Gun Violence in America and How to Change the Discussion

Over 50 people have been confirmed dead. Over 500 people have been confirmed injured. And that’s without a full and clear account of all affected victims. 

On October 1st, 2017, around 10:00 pm Pacific time, a domestic terrorist attack occurred, becoming the deadliest domestic shooting in America’s history. A so-called “lone wolf” gunman, Stephen Paddock, shot hundreds of country music festival concert-goers from the 32nd floor of the Mandalay Bay Resort and Casino hotel, located in Las Vegas. 

This is not new information about the terrorist; it’s been all over national news for the past 12 or so hours. So what am I doing here? 

Am I here to debate the politics of gun control? To hypothesize the terrorist’s motives? To assume his political leaning? To investigate his mental health? Not really. Nope. Hell no. No. 

Frankly, I don’t feel like giving a murderer more time and “recognition” than he’s already received. Instead of making this a long, drawn out, half-baked report of the intricacies behind the mind of a domestic terrorist and mass murderer, I’d rather focus on the larger issue at hand: mass shootings in America, and our response to these events. 

It’s no secret that America’s fascination with guns is akin to children anticipating gifts on Christmas morning. We Americans love our Constitutional rights and will fight to the death to defend them – especially Amendment #2. Politics aside, America has a serious issue with the lack of gun control and prevention of mass terror events like the tragedy in Las Vegas.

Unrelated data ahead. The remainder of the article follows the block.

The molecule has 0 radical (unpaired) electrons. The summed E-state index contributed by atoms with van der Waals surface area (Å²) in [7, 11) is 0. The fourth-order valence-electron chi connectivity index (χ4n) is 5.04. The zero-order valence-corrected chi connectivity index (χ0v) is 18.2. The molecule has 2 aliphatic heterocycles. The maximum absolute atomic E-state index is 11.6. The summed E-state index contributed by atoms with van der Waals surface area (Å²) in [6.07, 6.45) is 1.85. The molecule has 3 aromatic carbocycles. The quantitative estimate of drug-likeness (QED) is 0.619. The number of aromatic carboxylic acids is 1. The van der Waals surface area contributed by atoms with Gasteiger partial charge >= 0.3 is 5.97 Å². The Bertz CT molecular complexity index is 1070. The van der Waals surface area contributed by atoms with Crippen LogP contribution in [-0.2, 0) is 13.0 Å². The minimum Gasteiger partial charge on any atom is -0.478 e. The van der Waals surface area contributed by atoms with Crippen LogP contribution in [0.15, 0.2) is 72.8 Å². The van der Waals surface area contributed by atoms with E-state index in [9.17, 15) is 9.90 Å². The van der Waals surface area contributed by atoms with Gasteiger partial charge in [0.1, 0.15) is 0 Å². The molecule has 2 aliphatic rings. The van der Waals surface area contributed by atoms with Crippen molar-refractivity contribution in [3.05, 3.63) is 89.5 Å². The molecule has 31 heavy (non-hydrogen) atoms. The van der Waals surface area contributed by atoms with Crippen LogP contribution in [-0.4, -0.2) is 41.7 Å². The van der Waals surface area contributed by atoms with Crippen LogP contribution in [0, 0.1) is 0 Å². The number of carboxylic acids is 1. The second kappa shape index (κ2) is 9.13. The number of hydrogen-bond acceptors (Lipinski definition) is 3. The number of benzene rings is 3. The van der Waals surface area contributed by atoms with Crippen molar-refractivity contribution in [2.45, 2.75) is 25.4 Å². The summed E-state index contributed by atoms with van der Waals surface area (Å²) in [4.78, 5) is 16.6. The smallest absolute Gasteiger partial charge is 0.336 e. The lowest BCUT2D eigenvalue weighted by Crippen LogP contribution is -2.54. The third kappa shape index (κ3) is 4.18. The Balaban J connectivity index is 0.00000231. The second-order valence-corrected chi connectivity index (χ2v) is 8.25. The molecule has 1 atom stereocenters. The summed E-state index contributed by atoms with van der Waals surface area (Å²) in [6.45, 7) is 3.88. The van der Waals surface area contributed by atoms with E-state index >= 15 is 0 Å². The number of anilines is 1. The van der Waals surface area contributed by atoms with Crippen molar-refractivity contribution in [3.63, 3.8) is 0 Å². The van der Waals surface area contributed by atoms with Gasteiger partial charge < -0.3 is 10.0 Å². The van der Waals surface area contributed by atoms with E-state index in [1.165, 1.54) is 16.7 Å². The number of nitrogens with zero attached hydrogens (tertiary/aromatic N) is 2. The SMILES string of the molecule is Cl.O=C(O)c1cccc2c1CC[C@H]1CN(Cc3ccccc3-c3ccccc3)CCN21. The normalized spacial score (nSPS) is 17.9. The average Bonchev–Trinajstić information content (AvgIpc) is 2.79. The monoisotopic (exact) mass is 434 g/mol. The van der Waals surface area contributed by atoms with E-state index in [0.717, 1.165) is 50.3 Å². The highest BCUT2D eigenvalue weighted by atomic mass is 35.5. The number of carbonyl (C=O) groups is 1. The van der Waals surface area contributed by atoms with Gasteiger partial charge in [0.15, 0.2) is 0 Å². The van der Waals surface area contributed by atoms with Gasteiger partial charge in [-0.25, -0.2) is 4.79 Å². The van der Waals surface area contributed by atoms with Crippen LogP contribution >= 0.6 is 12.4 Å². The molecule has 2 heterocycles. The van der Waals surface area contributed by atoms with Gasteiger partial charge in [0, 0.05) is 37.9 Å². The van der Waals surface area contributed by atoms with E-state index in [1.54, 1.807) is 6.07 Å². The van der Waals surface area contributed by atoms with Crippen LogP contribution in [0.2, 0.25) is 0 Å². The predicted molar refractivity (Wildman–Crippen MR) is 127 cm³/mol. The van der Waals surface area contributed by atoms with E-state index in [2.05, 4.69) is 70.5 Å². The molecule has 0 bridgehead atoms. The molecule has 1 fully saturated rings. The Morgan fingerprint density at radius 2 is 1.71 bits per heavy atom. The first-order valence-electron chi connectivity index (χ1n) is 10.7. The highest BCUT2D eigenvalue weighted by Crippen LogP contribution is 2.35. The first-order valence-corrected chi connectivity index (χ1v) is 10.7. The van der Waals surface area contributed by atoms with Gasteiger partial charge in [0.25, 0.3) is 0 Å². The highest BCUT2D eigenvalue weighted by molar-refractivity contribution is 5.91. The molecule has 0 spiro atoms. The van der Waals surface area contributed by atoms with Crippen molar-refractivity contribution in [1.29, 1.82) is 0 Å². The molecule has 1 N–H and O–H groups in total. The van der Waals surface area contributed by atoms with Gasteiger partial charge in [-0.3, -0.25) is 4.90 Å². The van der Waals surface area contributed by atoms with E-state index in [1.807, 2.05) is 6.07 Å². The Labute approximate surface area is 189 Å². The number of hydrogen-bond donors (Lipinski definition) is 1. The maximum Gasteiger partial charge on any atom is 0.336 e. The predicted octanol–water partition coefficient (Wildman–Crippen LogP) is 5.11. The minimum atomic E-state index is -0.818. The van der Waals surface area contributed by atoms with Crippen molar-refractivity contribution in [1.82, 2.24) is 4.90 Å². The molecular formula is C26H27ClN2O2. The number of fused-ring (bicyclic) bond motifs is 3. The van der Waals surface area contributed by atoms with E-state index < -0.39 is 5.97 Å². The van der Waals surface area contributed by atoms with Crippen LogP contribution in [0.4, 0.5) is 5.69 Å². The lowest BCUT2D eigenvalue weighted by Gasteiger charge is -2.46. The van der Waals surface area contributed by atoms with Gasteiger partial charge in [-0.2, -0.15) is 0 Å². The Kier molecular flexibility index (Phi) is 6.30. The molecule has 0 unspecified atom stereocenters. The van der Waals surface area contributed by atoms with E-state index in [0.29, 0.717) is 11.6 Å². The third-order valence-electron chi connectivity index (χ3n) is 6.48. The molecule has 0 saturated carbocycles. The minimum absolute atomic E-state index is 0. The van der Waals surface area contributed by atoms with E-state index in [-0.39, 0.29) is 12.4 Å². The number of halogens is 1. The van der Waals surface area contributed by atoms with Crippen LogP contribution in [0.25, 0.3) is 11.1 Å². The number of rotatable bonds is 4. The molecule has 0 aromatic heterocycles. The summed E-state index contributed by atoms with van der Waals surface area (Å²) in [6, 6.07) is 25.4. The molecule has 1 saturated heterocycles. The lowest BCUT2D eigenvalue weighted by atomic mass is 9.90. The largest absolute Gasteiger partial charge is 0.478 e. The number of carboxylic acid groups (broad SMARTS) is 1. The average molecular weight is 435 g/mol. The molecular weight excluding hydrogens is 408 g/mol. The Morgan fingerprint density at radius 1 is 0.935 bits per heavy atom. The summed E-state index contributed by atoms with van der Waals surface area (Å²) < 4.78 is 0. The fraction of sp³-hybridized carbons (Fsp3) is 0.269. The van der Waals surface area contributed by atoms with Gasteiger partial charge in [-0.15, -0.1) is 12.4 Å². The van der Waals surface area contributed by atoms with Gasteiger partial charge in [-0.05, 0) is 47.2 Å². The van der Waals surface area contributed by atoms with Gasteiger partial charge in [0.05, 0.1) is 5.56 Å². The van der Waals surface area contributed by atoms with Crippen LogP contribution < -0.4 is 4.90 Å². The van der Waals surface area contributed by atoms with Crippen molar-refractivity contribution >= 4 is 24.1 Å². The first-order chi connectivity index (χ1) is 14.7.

Though the domestic terror attack in Las Vegas is traumatizing, this is not our first “rodeo”. Yes, we are all in shock and sadness over the countless deaths and innumerable injuries innocent people are suffering. And yes, we are praying and sending condolences to the “victims and their families”. We are changing our Facebook statuses and profile pictures to that of the Las Vegas Strip, illuminated by a glowing filter. We are posting tweets and snaps about how terrible this tragedy is. But what are we actually doing to prevent something like this from happening again?